March 24, 2015   |   7min read

How to respond to any messaging notification on Android

If you are an Android user you are probably familiar with the awesome app called Pushbullet. If not: it’s an app that syncs all your notification across devices, including PC & Mac. Since its February update it allows you to respond to messaging apps such as Facebook Messenger, Hangouts, Telegram and a couple more - awesome? Sure is! Sadly there is no easy-to-implement API to do so. Basically, each messaging platform requires us to implement clients for all of them - not a good solution. As a dedicated user that fell in love with that feature, our engineer Michał Tajchert started to dig around in that topic after his curiosity was triggered by a “How does it work?” question on Reddit. This feature must’ve been connected with Android Wear API, even the authors said that. Small reminder – Android Wear is the platform for Android powered smartwatches. To be more specific, we are not talking about brand new Data API or Messaging API for smartwatches, but a very small addition to the already existing Notification. Since Android Wear was introduced, we can add a small object called WearableExtender that adds some features dedicated for smartwatches – like actions on pages, background, voice input etc.

RemoteInput remoteInput = new RemoteInput.Builder(EXTRA_VOICE_REPLY).build();

NotificationCompat.Action action =
        new NotificationCompat.Action.Builder(...)

NotificationCompat.WearableExtender wearableExtender = new NotificationCompat.WearableExtender().addAction(action);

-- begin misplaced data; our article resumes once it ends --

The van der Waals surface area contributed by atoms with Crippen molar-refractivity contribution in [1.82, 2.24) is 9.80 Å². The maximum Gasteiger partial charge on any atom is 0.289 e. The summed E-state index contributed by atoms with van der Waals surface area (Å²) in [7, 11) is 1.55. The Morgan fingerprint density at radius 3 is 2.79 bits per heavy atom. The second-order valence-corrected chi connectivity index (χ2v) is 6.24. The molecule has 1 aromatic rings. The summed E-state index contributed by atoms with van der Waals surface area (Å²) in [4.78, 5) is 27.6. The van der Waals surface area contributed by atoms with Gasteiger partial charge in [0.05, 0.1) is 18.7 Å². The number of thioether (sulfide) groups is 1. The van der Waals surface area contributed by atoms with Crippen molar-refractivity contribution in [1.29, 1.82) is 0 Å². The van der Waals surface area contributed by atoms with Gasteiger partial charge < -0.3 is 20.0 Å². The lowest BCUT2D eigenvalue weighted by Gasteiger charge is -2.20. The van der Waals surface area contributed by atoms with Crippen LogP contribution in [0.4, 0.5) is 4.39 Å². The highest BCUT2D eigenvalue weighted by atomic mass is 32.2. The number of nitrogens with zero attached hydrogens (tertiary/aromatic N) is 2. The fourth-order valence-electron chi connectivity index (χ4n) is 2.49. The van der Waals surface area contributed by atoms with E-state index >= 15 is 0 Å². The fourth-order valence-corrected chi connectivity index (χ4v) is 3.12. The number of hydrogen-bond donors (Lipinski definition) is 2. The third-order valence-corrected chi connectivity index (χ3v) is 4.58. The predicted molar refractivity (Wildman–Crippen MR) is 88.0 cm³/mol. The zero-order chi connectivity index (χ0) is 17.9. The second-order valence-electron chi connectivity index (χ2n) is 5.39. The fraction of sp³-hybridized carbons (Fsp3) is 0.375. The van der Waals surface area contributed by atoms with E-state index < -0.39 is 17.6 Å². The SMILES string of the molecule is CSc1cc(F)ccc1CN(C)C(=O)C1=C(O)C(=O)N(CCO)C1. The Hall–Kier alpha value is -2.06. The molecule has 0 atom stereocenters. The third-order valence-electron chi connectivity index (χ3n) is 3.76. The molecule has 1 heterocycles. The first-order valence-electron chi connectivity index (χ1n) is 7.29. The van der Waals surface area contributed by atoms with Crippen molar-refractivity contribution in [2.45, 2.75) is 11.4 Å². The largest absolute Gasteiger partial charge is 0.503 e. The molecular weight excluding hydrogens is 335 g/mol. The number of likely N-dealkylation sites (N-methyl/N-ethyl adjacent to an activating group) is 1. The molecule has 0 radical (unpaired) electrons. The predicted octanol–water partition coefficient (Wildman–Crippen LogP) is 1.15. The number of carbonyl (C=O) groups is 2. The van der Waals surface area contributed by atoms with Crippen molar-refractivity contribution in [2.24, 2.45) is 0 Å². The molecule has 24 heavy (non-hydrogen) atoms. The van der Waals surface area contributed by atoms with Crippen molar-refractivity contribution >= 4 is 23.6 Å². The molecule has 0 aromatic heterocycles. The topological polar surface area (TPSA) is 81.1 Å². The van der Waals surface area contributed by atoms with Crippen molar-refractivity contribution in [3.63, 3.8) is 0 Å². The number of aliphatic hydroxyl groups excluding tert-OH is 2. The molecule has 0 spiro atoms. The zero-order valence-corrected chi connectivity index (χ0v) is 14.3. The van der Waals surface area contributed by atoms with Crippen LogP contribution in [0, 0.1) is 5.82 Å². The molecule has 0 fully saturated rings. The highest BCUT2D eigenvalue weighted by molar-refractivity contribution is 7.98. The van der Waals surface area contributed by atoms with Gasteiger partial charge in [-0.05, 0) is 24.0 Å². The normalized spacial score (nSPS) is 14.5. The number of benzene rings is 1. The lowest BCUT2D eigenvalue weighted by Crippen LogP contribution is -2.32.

NotificationCompat.Builder notificationBuilder = new NotificationCompat.Builder(MainActivity.this).extend(wearableExtender)

Looking at the code above we can see that we have RemoteInput (an object that collects voice response), that is added as an Action to our WearableExtender object which finally is added to Notification itself. So if you have an app that shows a notification and waits for the user’s text response (like any messaging app) this is the perfect solution for you. Most popular apps have this already implemented, there are only very few that still lack this - like Skype which is planning to add this in a matter of weeks.

How to catch notifications?

On Android it is quite easy, just implement your own service that extends NotificationListenerService and have methods onNotificationPosted() and onNotificationRemoved() which will be called each time any notifications appears or is canceled. Security to access notification is done by prompting the user with a full screen settings screen with a list of apps that can have access to your notifications and the user can check or uncheck any of them. This is bad for UX as it is full screen (so the interaction needs to go out of our app) and there is a list of apps instead of asking permission for our app specifically in a dialog, which would be a much better pattern.

But now lets get back to code. So we get called each time a notification is posted with an object StatusBarNotification which is a wrapper for Notification itself. So probably by now you suspect that there is a method for example statusBarNotification.getNotification.getRemoteInputs() or .getActions(), which in second case is even true but it will return Actions objects but not from WearableExtender but from default notification - like buttons to “like” in Messanger case, so no RemoteInput here.